We must commend the students who sat this year’s KCSE for registering an impressive performance, where those with C+ and above jumped by 39 percent, which in my opinion presents another challenge for higher education financing and development in Kenya.
This increase has not been matched by an addition of infrastructure and accommodation facilities in these institutions. We have seen reports of these institutions almost reaching a point of being auctioned and hence meaning that they cannot meet their operations costs, leave alone expanding the existing infrastructure.
This has constrained the ability of the institutions to provide quality learning and teaching. Students are forced to seek for accommodation outside the schools, often at greater danger and risks to their lives. Lecturers cannot find new publications and books for advancement in research from the outdated libraries existing in these institutions, the twin issues which makes us to churn out half-baked individuals, which then hurts our development orientations.
Institutions of higher learning should diversify their sources of funding and stop being overly reliant on the national government. Some of these institutions have big chunks of land, which they can enter into Public Private Partnerships (PPP) arrangements with developers to finance and operate the required academic and accommodation facilities.
Under land swap model of PPP, an entity can lease land to developers who then install develop required infrastructure as per the specifications, operate it for some time, during which, they recoup their investments, after which the facility reverts to the public institution.
Private players have the ability to mobilise financing, technology, innovation and effectiveness in delivering such envisaged infrastructure. The commercial centres for example will directly earn the revenue once the private parties have handed over the facilities to these institutions. In addition, institutions of higher learning can tap high net worth individuals who can invest in such institutions in exchange of naming rights or other agreements.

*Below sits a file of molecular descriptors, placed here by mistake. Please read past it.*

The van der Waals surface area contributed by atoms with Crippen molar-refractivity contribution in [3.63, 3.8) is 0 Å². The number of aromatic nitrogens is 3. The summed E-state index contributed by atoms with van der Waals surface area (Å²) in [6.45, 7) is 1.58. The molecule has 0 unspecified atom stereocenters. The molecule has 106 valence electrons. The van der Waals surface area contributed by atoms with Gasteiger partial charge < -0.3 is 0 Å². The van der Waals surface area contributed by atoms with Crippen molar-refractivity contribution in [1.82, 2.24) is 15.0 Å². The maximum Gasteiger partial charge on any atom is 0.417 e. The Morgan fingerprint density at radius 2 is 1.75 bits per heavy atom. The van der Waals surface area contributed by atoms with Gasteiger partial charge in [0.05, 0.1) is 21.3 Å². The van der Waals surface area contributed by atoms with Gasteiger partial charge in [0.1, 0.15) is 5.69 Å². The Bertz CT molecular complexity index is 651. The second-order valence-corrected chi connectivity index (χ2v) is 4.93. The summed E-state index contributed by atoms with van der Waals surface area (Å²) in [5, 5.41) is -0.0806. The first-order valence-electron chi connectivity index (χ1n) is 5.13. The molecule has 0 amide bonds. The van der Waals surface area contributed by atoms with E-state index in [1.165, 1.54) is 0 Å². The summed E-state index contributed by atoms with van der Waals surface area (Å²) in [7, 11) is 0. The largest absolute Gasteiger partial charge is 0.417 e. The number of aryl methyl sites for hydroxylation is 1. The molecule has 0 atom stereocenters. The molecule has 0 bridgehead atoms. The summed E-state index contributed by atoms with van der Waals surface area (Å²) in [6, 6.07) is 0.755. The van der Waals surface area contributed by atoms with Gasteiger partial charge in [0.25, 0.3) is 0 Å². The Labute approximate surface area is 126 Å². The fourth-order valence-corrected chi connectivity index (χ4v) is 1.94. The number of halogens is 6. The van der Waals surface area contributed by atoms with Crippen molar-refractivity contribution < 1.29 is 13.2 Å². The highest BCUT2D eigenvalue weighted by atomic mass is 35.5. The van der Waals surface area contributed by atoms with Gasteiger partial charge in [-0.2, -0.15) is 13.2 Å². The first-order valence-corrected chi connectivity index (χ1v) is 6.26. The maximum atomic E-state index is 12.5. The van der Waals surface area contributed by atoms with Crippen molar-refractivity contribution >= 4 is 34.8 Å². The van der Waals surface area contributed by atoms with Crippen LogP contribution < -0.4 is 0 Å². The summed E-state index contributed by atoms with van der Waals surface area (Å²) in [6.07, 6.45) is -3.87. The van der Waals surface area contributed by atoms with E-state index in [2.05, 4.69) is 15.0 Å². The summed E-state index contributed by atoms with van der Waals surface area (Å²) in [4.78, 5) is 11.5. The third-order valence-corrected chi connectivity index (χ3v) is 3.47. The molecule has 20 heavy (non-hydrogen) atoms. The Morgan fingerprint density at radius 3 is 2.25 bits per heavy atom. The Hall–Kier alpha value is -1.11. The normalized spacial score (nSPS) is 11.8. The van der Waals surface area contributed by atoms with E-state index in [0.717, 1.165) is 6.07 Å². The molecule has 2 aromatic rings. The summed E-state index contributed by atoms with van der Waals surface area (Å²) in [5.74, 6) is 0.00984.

Higher learning institutions can use the power and influence gained by their alumni to source development funding opportunities, but the question is, how many universities keep a record and track of their students after graduation? Alumni can be used to develop any infrastructure and facilities needed, seek grants, donations and support education endowment funds to benefit students from poor backgrounds.
All these innovations can happen under the enabling environment created by the higher education institutions leadership.
The current crisis can be turned into an opportunity for increased investments by private sector and hence a development boom for the country; alongside ensuring high intakes for students who complete school.
Daniel Mutegi Giti, Ph.D. candidate in Urban management, University of Nairobi.